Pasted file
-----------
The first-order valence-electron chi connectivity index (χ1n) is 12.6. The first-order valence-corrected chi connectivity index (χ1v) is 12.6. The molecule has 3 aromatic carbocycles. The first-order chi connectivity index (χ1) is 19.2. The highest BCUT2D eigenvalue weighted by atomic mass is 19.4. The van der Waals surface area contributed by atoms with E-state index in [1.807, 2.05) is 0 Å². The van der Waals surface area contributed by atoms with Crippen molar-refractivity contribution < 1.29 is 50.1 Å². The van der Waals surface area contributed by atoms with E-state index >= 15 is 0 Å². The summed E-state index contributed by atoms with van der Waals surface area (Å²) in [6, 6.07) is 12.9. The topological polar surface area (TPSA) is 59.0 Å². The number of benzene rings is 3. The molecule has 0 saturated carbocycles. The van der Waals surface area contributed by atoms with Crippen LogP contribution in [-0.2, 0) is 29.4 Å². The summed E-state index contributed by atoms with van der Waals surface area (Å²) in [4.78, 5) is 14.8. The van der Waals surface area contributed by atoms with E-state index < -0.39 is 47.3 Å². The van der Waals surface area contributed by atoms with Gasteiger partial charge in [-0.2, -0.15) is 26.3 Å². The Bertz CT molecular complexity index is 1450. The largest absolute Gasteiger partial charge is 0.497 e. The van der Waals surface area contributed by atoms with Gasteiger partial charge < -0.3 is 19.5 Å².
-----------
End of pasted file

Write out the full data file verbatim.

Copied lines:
The first-order valence-electron chi connectivity index (χ1n) is 12.6. The first-order valence-corrected chi connectivity index (χ1v) is 12.6. The molecule has 3 aromatic carbocycles. The first-order chi connectivity index (χ1) is 19.2. The highest BCUT2D eigenvalue weighted by atomic mass is 19.4. The van der Waals surface area contributed by atoms with E-state index in [1.807, 2.05) is 0 Å². The van der Waals surface area contributed by atoms with Crippen molar-refractivity contribution < 1.29 is 50.1 Å². The van der Waals surface area contributed by atoms with E-state index >= 15 is 0 Å². The summed E-state index contributed by atoms with van der Waals surface area (Å²) in [6, 6.07) is 12.9. The topological polar surface area (TPSA) is 59.0 Å². The number of benzene rings is 3. The molecule has 0 saturated carbocycles. The van der Waals surface area contributed by atoms with Crippen LogP contribution in [-0.2, 0) is 29.4 Å². The summed E-state index contributed by atoms with van der Waals surface area (Å²) in [4.78, 5) is 14.8. The van der Waals surface area contributed by atoms with E-state index < -0.39 is 47.3 Å². The van der Waals surface area contributed by atoms with Gasteiger partial charge in [-0.2, -0.15) is 26.3 Å². The Bertz CT molecular complexity index is 1450. The largest absolute Gasteiger partial charge is 0.497 e. The van der Waals surface area contributed by atoms with Gasteiger partial charge < -0.3 is 19.5 Å².